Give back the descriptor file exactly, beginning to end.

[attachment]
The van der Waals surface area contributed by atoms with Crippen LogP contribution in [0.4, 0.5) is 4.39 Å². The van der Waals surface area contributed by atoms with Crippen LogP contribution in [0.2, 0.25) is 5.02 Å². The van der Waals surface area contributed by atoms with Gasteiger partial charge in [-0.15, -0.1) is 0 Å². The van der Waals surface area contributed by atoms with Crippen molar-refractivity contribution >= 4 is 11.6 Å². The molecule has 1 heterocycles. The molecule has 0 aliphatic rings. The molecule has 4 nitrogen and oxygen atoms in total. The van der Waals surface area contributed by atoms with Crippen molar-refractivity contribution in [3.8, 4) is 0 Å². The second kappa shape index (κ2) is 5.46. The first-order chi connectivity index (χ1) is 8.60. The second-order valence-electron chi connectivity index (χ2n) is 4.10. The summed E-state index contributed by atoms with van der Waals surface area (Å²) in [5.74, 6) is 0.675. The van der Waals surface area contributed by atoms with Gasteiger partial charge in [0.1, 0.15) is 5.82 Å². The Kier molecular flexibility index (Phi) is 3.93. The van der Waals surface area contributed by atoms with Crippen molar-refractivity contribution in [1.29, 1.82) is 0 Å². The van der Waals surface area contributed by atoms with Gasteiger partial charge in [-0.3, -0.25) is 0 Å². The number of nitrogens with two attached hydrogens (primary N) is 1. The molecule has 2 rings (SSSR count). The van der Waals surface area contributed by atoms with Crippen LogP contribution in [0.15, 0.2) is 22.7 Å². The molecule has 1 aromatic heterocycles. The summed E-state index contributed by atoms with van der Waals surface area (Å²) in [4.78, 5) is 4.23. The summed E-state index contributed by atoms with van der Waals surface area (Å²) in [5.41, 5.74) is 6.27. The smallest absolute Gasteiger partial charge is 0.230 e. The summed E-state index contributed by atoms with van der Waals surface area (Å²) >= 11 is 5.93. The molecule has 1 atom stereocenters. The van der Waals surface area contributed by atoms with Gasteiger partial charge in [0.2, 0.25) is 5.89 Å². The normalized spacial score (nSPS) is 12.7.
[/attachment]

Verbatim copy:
The van der Waals surface area contributed by atoms with Crippen LogP contribution in [0.4, 0.5) is 4.39 Å². The van der Waals surface area contributed by atoms with Crippen LogP contribution in [0.2, 0.25) is 5.02 Å². The van der Waals surface area contributed by atoms with Gasteiger partial charge in [-0.15, -0.1) is 0 Å². The van der Waals surface area contributed by atoms with Crippen molar-refractivity contribution >= 4 is 11.6 Å². The molecule has 1 heterocycles. The molecule has 0 aliphatic rings. The molecule has 4 nitrogen and oxygen atoms in total. The van der Waals surface area contributed by atoms with Crippen molar-refractivity contribution in [3.8, 4) is 0 Å². The second kappa shape index (κ2) is 5.46. The first-order chi connectivity index (χ1) is 8.60. The second-order valence-electron chi connectivity index (χ2n) is 4.10. The summed E-state index contributed by atoms with van der Waals surface area (Å²) in [5.74, 6) is 0.675. The van der Waals surface area contributed by atoms with Gasteiger partial charge in [0.1, 0.15) is 5.82 Å². The Kier molecular flexibility index (Phi) is 3.93. The van der Waals surface area contributed by atoms with Crippen molar-refractivity contribution in [1.29, 1.82) is 0 Å². The van der Waals surface area contributed by atoms with Gasteiger partial charge in [-0.3, -0.25) is 0 Å². The number of nitrogens with two attached hydrogens (primary N) is 1. The molecule has 2 rings (SSSR count). The van der Waals surface area contributed by atoms with Crippen LogP contribution in [0.15, 0.2) is 22.7 Å². The molecule has 1 aromatic heterocycles. The summed E-state index contributed by atoms with van der Waals surface area (Å²) in [4.78, 5) is 4.23. The summed E-state index contributed by atoms with van der Waals surface area (Å²) in [5.41, 5.74) is 6.27. The smallest absolute Gasteiger partial charge is 0.230 e. The summed E-state index contributed by atoms with van der Waals surface area (Å²) >= 11 is 5.93. The molecule has 1 atom stereocenters. The van der Waals surface area contributed by atoms with Gasteiger partial charge in [0.2, 0.25) is 5.89 Å². The normalized spacial score (nSPS) is 12.7.